Your email is not valid
Recipient's email is not valid
Submit Close

Your email has been sent.

Click here to send another

thescroll_header

My Hip-Hop Nation

If a society’s vitality is evidenced by the pulse of its dance music, then there’s hope for Israel

Print Email

Some people say the way to measure the health of a society is by the status of its women. Others look to the GDP, or to voter turnout. For Tablet’s Liel Liebovitz, it’s a question of beats, rhymes, and samples. When he was 13, Leibovitz had something of a crisis of faith in his home, as well as his homeland, after his father landed in jail with a 20-year sentence. He could no longer stomach the saccharine tunes that made up the mainstream of 1980s Israeli music. That was when he discovered American hip-hop.

It would take a few years before Israel got a hip-hop scene of its own, and its output, quality, and popularity have waxed and waned in the intervening decades. (We have an essay on some of the best new talent here.) Leibovitz, now living and raising a family in New York, finds that his feelings toward his homeland have followed a parallel course. [Running time: 8:41.]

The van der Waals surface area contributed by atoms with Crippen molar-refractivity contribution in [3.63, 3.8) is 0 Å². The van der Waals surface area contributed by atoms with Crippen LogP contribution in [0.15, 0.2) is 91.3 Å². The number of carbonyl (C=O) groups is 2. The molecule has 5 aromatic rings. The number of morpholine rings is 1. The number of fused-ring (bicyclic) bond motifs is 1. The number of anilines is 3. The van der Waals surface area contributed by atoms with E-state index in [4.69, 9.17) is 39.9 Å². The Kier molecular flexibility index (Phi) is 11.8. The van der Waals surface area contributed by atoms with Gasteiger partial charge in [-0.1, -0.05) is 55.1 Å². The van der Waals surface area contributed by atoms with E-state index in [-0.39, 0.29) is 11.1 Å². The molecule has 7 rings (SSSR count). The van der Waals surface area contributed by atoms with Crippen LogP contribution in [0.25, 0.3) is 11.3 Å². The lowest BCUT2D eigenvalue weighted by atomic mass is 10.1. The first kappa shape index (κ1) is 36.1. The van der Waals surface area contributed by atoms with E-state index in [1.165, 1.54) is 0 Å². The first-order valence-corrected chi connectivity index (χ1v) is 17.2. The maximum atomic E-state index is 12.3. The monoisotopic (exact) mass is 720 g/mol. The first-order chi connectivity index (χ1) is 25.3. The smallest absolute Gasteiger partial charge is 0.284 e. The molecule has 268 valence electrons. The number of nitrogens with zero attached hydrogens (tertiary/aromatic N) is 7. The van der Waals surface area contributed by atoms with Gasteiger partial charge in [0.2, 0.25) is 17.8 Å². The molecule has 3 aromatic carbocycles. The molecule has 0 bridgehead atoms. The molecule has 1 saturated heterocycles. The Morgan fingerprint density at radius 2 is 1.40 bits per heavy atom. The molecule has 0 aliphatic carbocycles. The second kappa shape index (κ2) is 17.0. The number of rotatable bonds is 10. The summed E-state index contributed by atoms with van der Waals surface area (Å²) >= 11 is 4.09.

Print Email
Pablo Pumares says:

is there no way to download the podcast?

What type of music is Hadag Nahash? I thought that they were hip-hop.

2000

Your comment may be no longer than 2,000 characters, approximately 400 words. HTML tags are not permitted, nor are more than two URLs per comment. We reserve the right to delete inappropriate comments.

Thank You!

Thank you for subscribing to the Tablet Magazine Daily Digest.
Please tell us about you.

My Hip-Hop Nation

If a society’s vitality is evidenced by the pulse of its dance music, then there’s hope for Israel

More on Tablet:

What’s in a Building’s Name?

By Sara Ivry — Looking to Maimonides for guidelines on philanthropic giving